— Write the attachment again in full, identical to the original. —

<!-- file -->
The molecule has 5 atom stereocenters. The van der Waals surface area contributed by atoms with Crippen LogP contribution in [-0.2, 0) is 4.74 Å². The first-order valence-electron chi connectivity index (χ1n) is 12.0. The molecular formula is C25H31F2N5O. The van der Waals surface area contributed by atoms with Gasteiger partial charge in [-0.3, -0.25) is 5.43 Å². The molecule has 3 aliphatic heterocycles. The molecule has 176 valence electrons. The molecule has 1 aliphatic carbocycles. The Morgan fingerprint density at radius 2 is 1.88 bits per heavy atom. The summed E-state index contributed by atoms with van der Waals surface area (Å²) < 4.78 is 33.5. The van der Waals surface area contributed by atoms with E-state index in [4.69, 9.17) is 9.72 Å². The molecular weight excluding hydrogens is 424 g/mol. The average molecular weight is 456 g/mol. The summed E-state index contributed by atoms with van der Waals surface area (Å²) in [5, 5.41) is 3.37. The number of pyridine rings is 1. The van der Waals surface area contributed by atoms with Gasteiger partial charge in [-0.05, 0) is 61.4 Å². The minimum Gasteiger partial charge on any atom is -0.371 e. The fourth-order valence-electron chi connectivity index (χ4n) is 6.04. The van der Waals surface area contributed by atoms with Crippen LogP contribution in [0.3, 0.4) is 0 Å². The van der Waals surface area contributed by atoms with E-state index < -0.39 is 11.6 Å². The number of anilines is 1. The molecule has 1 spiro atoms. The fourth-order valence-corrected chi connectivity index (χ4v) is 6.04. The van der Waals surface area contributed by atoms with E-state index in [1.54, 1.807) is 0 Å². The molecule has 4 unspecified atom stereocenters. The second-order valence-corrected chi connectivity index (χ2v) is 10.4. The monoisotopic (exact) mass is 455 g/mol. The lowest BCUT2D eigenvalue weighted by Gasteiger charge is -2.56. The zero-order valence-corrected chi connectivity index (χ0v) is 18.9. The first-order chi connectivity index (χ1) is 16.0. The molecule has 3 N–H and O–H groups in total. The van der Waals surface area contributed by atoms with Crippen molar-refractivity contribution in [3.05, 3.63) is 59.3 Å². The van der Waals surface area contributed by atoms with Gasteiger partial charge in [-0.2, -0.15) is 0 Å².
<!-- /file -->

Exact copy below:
The molecule has 5 atom stereocenters. The van der Waals surface area contributed by atoms with Crippen LogP contribution in [-0.2, 0) is 4.74 Å². The first-order valence-electron chi connectivity index (χ1n) is 12.0. The molecular formula is C25H31F2N5O. The van der Waals surface area contributed by atoms with Gasteiger partial charge in [-0.3, -0.25) is 5.43 Å². The molecule has 3 aliphatic heterocycles. The molecule has 176 valence electrons. The molecule has 1 aliphatic carbocycles. The Morgan fingerprint density at radius 2 is 1.88 bits per heavy atom. The summed E-state index contributed by atoms with van der Waals surface area (Å²) < 4.78 is 33.5. The van der Waals surface area contributed by atoms with E-state index in [4.69, 9.17) is 9.72 Å². The molecular weight excluding hydrogens is 424 g/mol. The average molecular weight is 456 g/mol. The summed E-state index contributed by atoms with van der Waals surface area (Å²) in [5, 5.41) is 3.37. The number of pyridine rings is 1. The van der Waals surface area contributed by atoms with Gasteiger partial charge in [-0.05, 0) is 61.4 Å². The minimum Gasteiger partial charge on any atom is -0.371 e. The fourth-order valence-electron chi connectivity index (χ4n) is 6.04. The van der Waals surface area contributed by atoms with Crippen LogP contribution in [0.3, 0.4) is 0 Å². The van der Waals surface area contributed by atoms with E-state index < -0.39 is 11.6 Å². The number of anilines is 1. The molecule has 1 spiro atoms. The fourth-order valence-corrected chi connectivity index (χ4v) is 6.04. The van der Waals surface area contributed by atoms with E-state index in [1.54, 1.807) is 0 Å². The molecule has 4 unspecified atom stereocenters. The second-order valence-corrected chi connectivity index (χ2v) is 10.4. The monoisotopic (exact) mass is 455 g/mol. The lowest BCUT2D eigenvalue weighted by Gasteiger charge is -2.56. The zero-order valence-corrected chi connectivity index (χ0v) is 18.9. The first-order chi connectivity index (χ1) is 16.0. The molecule has 3 N–H and O–H groups in total. The van der Waals surface area contributed by atoms with Crippen molar-refractivity contribution in [3.05, 3.63) is 59.3 Å². The van der Waals surface area contributed by atoms with Gasteiger partial charge in [-0.2, -0.15) is 0 Å².